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Underground hydrogen storageUnderground hydrogen storageUnderground Hydrogen Storage (UHS)

Hydrogen has been identified as a key source for energy in the transition from fossil fuels to alternative and renewable energy sources. The efficient use of this source as a support for intermittent renewable sources such as wind or solar power and for its use in transport and domestic and industrial heating requires the availability of high-capacity low-maintenance storage. As in the case of natural gas or CO2,  the ideal candidate for this solution is the use of deep underground geological reservoirs, with the use of salt caverns, deep saline aquifers and depleted hydrocarbon reservoirs identified as ideal candidates with capacity for the extensive use of Hydrogen as a sustainable source of energy.

Seismic monitoring techniques are uniquely positioned to provide assurance of the safety and efficiency of these operations. ASC can assist stakeholders in all stages of planning and implementing a safe and effective geological storage 

As part of our R&D program, ASC has joined as a member of Task 42 of the Hydrogen TCP, a programme established in 1977 to promote and facilitate collaborative hydrogen research and development and information exchange among its member countries. Task 42 of the Hydrogen TCP aims to support the acceleration of the safe implementation of UHS. Specifically ASC will be involved in resarching the application of seismic monitoring techniques for the assurance of the integrity of the storage and its effective performance.

Find out more about the Hydrogen TCP at:


Seismic monitoring of underground hydrogen storageSeismic monitoring of underground hydrogen storage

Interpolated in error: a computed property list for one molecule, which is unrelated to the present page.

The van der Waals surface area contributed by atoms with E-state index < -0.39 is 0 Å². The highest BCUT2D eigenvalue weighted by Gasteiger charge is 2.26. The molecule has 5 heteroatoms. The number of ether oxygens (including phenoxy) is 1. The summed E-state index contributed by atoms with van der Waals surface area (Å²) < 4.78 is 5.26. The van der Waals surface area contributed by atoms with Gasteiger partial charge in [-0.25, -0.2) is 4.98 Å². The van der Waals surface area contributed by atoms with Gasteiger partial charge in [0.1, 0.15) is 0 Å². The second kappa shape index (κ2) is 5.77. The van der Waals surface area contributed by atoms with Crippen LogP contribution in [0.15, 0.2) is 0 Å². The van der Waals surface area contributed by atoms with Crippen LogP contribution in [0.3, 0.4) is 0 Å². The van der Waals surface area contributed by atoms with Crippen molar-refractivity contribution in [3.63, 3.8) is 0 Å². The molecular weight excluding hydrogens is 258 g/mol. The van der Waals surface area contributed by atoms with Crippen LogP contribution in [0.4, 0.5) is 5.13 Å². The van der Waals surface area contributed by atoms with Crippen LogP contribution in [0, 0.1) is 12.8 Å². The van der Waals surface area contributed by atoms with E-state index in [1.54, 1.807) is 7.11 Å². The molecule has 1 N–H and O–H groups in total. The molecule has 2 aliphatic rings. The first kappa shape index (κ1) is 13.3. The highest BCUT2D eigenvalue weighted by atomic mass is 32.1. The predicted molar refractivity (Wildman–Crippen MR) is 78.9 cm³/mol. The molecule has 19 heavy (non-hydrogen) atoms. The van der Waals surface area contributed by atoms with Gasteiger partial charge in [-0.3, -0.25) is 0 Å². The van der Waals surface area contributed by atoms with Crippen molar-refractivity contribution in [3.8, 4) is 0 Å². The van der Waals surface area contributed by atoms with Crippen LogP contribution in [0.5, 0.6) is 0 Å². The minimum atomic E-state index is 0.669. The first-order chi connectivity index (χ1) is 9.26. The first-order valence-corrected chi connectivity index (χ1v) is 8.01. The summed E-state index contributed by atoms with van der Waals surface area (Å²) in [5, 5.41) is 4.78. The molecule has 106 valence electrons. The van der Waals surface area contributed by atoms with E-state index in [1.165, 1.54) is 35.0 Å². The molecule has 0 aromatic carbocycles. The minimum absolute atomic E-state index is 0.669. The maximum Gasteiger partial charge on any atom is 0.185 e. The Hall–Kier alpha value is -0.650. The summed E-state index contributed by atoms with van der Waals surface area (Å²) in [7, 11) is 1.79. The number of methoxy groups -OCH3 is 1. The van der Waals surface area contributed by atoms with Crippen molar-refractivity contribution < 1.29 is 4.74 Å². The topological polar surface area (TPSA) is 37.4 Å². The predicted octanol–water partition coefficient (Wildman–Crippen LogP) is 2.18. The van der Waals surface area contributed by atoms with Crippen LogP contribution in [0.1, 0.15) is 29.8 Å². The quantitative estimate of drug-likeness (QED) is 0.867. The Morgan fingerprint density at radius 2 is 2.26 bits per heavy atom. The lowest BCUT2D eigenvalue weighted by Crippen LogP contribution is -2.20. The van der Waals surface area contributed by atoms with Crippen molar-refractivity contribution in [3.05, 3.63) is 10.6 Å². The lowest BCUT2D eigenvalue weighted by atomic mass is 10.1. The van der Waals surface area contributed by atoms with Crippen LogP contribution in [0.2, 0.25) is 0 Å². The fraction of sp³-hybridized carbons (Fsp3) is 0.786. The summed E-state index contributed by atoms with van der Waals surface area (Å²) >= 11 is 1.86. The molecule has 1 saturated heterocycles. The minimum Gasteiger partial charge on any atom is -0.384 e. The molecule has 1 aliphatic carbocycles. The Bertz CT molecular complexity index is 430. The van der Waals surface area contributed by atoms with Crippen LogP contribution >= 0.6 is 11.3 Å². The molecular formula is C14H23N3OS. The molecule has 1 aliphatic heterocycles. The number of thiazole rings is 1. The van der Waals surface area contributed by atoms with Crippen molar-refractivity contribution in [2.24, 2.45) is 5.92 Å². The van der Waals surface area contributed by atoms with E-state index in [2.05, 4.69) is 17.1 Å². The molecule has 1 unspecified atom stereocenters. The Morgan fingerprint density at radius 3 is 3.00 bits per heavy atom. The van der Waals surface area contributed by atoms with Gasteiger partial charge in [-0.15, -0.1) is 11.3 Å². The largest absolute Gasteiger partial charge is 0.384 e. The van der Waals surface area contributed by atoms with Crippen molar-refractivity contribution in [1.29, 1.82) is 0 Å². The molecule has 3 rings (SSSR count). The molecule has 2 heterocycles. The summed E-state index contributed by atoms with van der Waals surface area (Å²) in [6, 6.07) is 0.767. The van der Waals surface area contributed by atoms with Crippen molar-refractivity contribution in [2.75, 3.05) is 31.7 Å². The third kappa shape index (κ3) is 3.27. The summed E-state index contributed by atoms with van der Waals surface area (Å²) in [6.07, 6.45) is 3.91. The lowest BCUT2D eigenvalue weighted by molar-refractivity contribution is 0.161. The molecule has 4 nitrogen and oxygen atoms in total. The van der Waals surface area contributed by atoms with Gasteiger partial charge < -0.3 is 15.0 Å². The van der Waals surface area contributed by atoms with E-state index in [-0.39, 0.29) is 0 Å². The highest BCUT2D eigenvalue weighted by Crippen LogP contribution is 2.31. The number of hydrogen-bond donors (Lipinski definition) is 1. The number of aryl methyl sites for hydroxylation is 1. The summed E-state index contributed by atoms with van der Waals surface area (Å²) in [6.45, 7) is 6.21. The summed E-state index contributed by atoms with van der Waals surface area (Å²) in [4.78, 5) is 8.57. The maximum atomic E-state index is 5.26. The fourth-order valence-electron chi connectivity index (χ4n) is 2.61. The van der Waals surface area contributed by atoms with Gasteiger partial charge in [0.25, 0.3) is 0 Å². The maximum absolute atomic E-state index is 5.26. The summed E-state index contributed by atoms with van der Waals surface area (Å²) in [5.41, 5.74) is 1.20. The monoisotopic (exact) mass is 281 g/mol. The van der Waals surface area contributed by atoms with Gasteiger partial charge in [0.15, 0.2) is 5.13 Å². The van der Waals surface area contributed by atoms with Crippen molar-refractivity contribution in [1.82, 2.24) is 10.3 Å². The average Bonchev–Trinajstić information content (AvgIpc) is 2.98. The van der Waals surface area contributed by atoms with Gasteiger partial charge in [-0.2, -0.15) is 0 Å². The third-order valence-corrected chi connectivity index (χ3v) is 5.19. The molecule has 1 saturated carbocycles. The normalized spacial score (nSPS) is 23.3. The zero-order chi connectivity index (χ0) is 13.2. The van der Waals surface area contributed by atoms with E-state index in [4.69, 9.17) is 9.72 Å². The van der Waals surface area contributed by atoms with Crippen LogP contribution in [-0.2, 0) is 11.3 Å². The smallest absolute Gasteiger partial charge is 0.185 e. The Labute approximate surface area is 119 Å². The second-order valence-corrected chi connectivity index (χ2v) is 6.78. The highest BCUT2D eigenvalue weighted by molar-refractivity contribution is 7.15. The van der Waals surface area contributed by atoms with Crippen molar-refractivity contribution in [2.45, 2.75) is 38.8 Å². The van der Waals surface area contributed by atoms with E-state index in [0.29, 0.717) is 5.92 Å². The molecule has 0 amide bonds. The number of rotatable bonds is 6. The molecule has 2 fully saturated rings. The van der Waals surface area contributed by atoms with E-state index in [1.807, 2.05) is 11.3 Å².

Our services for the clean energy industry include:

  • Seismic risk analysis and characterisation of existing active fractures within sites with potential for storage
  • Design and optimisation of seismic monitoring arrays.
  • Real-time processing of microseismic data (passive monitoring) and time-lapse imaging of transmission velocities (active monitoring) to provide feed-back to engineers on potential damage to reservoir bounds and cap rock  integrity that may affect its confining properties .
  • Post-analysis of reservoir containment effectiveness.
  • Delineation of potential breakthrough and communication with active fault structures.
  • Fracture mapping to provide information on feasibility of target volumes for new developments.
  • Correlation with predictive numerical models for feedback on future site development
  • In-depth understanding of fracture mechanisms through the integration of acquired data and “Synthetic Rock Mass” models built with Itasca’s Particle Fluid Code (PFC) and site-scale degradation models.
  • Acquisition system-independent seismic processing software for automatic, real-time processing of induced seismicity.
  • Fully-featured microseismic training courses focussed on the principles behind the technology, processing algorithms and hands-on experience of using processing software


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